Rhyolite orthostats 38, 40 and 46 appear to be different, and unusual in that there appears to be no debitage related to them. Orthostat 48 (made of Group E rhyolite) does have some debitage related to it. There are abundant fragments of debitage in Rhyolite Groups A-C -- assumed to have come from Craig Rhosyfelin, but as yet no related orthostat has been found. The authors speculate in this paper, not for the first time, that there may be a match either in stump 32d or 32e.
The conclusion of the paper is as follows:
Although the evidence is very incomplete the hypothesis is, that, for the non-dolerite bluestones, above-ground orthostats have no debitage and so have suﬀered little systematic removal of material, (the recent observation by Abbott and Anderson-Whymark (2012, 25) that the bluestone circle bluestones are largely undressed partially supports this suggestion) whereas the most abundant classes of debitage belong to (now buried) ‘slighted’ orthostats and are the result of a purposeful destruction possibly by those with an axe to grind. But here is the rub; most of the ‘slighted’ orthostats comprise ashes, tuffs (‘volcanics with sub-planar texture’) and sandstones, ‘soft’ lithologies that would be difficult to work into tools. These proposals can, should and will be further tested.
As for the future, the authors say:
Sampling that would provide longer term provenancing data should begin with buried orthostats SH40g and SH42c, noted by Atkinson as micaceous sandstone. This would allow comparison of these two orthostats with the Altar Stone and with the (Lower) ‘Palaeozoic sandstone’ debitage to determine if either is the parent for any of the sandstone debitage. This should then be followed by sampling buried orthostats 32c, 33e, 33f and 41d, noted by Atkinson as altered, dark olive-green ash. This would allow comparison of these with two or more classes of ‘volcanic with sub-planar texture’ debitage, again to establish any relationship. Finally, sampling the remaining standing and buried dolerite orthostats would allow for new petrographical and geochemical analyses to complement the on-going programme of sampling in situ Preseli sources.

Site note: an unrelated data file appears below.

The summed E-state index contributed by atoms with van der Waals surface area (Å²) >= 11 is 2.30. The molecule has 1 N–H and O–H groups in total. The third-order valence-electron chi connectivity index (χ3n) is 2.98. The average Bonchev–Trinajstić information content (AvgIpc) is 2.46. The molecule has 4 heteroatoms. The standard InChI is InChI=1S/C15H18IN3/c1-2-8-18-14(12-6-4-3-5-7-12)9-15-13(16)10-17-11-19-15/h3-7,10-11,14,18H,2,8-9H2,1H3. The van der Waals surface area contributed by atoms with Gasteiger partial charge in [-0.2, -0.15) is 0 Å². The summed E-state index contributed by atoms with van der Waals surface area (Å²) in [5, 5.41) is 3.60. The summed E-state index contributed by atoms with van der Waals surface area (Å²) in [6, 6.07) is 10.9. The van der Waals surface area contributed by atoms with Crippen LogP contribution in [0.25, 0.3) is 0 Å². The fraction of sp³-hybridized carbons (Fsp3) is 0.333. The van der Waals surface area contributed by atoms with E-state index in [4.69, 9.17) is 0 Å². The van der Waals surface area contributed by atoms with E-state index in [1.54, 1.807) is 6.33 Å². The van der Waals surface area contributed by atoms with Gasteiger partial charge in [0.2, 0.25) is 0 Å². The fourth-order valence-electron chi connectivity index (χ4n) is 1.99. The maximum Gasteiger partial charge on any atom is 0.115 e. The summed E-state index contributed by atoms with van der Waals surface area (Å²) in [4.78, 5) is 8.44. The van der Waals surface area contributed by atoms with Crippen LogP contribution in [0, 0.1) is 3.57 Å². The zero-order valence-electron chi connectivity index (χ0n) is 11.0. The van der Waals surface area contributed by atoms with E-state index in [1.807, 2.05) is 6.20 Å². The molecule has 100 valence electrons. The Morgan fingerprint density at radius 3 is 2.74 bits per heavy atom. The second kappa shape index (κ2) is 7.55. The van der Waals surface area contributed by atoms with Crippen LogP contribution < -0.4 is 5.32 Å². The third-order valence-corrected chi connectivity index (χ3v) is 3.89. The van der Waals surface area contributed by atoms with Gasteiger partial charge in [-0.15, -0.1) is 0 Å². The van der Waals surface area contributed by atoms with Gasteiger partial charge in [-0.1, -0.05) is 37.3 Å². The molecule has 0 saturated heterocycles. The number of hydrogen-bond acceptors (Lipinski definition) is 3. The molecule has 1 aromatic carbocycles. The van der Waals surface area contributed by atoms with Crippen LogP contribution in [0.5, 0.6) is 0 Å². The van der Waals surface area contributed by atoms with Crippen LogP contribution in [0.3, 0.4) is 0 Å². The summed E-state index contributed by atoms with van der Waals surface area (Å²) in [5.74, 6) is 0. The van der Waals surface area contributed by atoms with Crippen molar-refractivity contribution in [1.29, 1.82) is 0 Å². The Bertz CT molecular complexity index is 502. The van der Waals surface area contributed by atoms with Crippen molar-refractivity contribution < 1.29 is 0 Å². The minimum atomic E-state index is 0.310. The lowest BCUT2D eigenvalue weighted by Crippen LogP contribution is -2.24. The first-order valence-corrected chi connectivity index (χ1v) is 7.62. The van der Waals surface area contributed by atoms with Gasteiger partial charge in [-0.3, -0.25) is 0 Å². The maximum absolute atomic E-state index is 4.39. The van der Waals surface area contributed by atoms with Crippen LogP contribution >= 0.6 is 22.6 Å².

All in all, another interesting piece of work, confirming the very large number of lithologies represented among the bluestone orthostats and the bluestone debitage, and confirming the point that much of the debitage has not apparently come from the dressing of stones still present in the bluestone settings. Quite reasonably, the authors therefore suggest that many stones might have been completely smashed up, and that the debitage comes largely from those. I would have liked more discussion of non-anthropogenic origins for the debitage -- maybe we would have had it if the paper had been submitted to a geological journal instead of an archaeological one. From where I stand, I still see an assemblage of erratic materials that have come largely from West wales. I also see considerable areas of the Stonehenge landscape that have not yet been excavated -- and I assume that new and undiscovered rock types may well be represented in these areas. The number of lithologies represented in the Stonehenge landscape seems to be going up all the time, and there is a lot of provenancing still to be done. And EH must get up off its backside and accept that if some of the major problems surrounding the bluestones ever are going to be answered, there MUST be a proper sampling programme on the bluestone orthostats themselves. ALL OF THEM!